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Explore the latest trends, tips, and experiences in college life in this blog written by fellow students.

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    Living History: Understanding the present by studying the past

    Patricia Skinner

    Why do I think history is the best major ever?  I know that history is not really the favorite subject of a lot of students, but there is one really good reason that everyone should at least appreciate history: to try to understand the importance of our past as we move forward in our lives. Through this blog, I hope to show you why you should be thankful for history and maybe even help you begin to learn to like it.

    What is history?

    To put it simply, history is the entirety of a series of past events that are connected with someone or something.  When you look at it this way, history is so much more than names, battles, or dates. You begin asking yourself, ‘what are we doing as a society right now if not living a future history’? Every single choice that we make and that our government follows through on changes the direction that we are going in.  Will future students look back on this period in history favorably or in disgust? While we are living our history, we are also learning from the mistakes of our ancestors and doing our best not to repeat those same mistakes.  

    History is fun?

    Studying history in high school and college can sometimes feel like you are stuck in an endless cycle of learning the same things over and over again. There is so much more to history than the same battles repeated through the endless loop of a broken record. History is like one big story that is enjoyable and teaches you about why the world is the way it is. For many of us, history has been taught with tests and projects that are just facts instead of being told in a way that interests us. As we get older we get to pick and choose what kind of history we study, whether that be through more classes or written in books we choose. You can learn about wars, government, or just everyday life. You may not enjoy all history, but I am sure there is some topic that you would like to learn more about.

    I challenge you to find a point in history that you find interesting and make an effort to really learn about it. It can teach you so much about your surroundings and keep you from repeating the past. Also, once you find something you really love reading about you won’t even realize you are learning, just that you are having fun.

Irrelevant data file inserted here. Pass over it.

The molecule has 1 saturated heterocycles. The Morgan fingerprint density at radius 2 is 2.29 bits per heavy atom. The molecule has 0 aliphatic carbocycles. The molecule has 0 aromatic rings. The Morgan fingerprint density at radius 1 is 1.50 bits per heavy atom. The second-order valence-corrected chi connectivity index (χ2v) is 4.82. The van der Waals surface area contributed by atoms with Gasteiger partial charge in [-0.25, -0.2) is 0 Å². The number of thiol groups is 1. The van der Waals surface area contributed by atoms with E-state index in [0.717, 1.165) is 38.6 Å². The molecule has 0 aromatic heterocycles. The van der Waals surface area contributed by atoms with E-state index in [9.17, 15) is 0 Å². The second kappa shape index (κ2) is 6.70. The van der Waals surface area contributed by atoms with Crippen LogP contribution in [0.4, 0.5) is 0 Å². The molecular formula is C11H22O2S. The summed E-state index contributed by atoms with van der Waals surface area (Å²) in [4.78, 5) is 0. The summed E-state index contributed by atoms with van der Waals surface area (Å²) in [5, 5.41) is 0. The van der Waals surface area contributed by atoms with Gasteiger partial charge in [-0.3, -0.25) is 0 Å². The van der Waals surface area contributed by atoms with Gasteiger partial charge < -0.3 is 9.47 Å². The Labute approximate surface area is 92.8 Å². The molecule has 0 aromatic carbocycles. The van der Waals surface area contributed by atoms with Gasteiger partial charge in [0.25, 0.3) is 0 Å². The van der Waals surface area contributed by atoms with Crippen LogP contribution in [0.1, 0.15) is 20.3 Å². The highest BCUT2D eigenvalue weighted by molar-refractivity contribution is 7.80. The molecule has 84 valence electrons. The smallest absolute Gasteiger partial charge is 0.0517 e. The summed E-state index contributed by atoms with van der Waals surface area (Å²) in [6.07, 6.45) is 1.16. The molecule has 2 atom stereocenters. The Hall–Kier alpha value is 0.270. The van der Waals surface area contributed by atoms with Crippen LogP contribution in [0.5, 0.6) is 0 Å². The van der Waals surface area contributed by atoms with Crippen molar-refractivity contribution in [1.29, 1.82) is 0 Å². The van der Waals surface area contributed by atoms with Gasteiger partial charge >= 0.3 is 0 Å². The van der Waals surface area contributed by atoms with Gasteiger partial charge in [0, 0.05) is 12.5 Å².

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    Teacher appreciation series: History by flowers

    Patricia Skinner

    From my first day of school I hated history. It was just so boring; I felt like the teachers were just teaching the same exact thing every single year. But now I am majoring in history! How does this make sense? I owe it all to one college history professor.

    When I enrolled McClennan Community College I was annoyed to find out that I would have to take two U.S. history classes in order to earn my associate’s degree. I registered and resigned myself to relearning the same thing yet again. The first day of class in walks Melody Flowers, the first teacher I’d ever seen with a nose piercing. She set her coffee down and started teaching; to my surprise it was NOT the same information.

    One of my favorite parts of Ms. Flower’s class was when she had the whole class research a topic and choose a side from a list of options. She would then group us together based on which side we had picked. That is when it would get fun; she had us debate our side using our research to back it up. Her one rule was that whatever side we argued, we had to be respectful to each other.

    Ms. Flowers also restarted the History Student Association, the history club on our campus. Sometimes we would read historical books and sometimes we would watch historical movies. However, my favorite thing that we did was host a member of the Branch Davidians. Listening to the woman, who had lost almost her entire family in the raid of the Davidian Compound, talk about her experiences was heartbreaking. It made me realize that we are living future history right now; something that I never would have thought about or paid much attention to if I had taken a different teacher for history.

    This realization led me to spend hours talking to Ms. Flowers about everything from history and politics to which buildings on campus would be haunted if ghosts are real. If I ever had a question about what I should do next in my college career, I could go to Ms. Flowers because she would do everything in her power to help me find an answer. If I needed a simple letter of recommendation she would be willing to make my achievements shine above all others.

    Our bond as teacher and student became something more; a bond of friendship.

    Every student should find a way to make deeper connections with at least one of their teachers. Although I am now at a university pursuing my bachelor’s degree, Ms. Flowers remains my own personal cheerleader, advisor, and mentor all rolled into one. There is no better feeling in the world than to know that there is a teacher who thinks so highly of me.